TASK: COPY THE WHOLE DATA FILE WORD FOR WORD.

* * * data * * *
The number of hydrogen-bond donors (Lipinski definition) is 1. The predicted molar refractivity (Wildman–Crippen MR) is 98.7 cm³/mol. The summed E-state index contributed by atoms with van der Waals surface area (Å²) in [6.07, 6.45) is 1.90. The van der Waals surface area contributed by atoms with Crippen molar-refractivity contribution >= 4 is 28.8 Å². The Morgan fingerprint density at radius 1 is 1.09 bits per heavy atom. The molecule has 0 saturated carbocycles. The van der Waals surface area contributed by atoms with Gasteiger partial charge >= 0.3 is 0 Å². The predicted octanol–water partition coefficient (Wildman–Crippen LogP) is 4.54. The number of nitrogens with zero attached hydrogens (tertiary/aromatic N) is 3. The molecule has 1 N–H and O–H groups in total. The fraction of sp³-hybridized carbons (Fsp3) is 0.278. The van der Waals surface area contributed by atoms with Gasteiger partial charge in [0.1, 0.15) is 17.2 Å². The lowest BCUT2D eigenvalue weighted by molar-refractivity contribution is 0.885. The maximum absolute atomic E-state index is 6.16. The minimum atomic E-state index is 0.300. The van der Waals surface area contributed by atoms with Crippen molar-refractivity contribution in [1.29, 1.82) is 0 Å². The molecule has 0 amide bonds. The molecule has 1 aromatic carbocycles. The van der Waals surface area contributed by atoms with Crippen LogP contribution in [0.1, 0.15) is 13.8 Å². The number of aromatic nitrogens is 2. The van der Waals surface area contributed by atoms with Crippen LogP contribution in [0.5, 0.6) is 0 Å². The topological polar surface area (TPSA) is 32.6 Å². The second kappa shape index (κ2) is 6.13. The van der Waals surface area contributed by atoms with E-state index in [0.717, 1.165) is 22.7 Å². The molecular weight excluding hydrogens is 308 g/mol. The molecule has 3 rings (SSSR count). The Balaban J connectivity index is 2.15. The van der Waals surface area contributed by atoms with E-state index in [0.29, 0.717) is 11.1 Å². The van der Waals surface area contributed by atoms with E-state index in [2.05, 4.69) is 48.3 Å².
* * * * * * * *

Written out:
The number of hydrogen-bond donors (Lipinski definition) is 1. The predicted molar refractivity (Wildman–Crippen MR) is 98.7 cm³/mol. The summed E-state index contributed by atoms with van der Waals surface area (Å²) in [6.07, 6.45) is 1.90. The van der Waals surface area contributed by atoms with Crippen molar-refractivity contribution >= 4 is 28.8 Å². The Morgan fingerprint density at radius 1 is 1.09 bits per heavy atom. The molecule has 0 saturated carbocycles. The van der Waals surface area contributed by atoms with Gasteiger partial charge >= 0.3 is 0 Å². The predicted octanol–water partition coefficient (Wildman–Crippen LogP) is 4.54. The number of nitrogens with zero attached hydrogens (tertiary/aromatic N) is 3. The molecule has 1 N–H and O–H groups in total. The fraction of sp³-hybridized carbons (Fsp3) is 0.278. The van der Waals surface area contributed by atoms with Gasteiger partial charge in [0.1, 0.15) is 17.2 Å². The lowest BCUT2D eigenvalue weighted by molar-refractivity contribution is 0.885. The maximum absolute atomic E-state index is 6.16. The minimum atomic E-state index is 0.300. The van der Waals surface area contributed by atoms with Crippen molar-refractivity contribution in [1.29, 1.82) is 0 Å². The molecule has 0 amide bonds. The molecule has 1 aromatic carbocycles. The van der Waals surface area contributed by atoms with Crippen LogP contribution in [0.1, 0.15) is 13.8 Å². The number of aromatic nitrogens is 2. The van der Waals surface area contributed by atoms with Crippen LogP contribution in [0.5, 0.6) is 0 Å². The topological polar surface area (TPSA) is 32.6 Å². The second kappa shape index (κ2) is 6.13. The van der Waals surface area contributed by atoms with E-state index in [0.717, 1.165) is 22.7 Å². The molecular weight excluding hydrogens is 308 g/mol. The molecule has 3 rings (SSSR count). The Balaban J connectivity index is 2.15. The van der Waals surface area contributed by atoms with E-state index in [0.29, 0.717) is 11.1 Å². The van der Waals surface area contributed by atoms with E-state index in [2.05, 4.69) is 48.3 Å².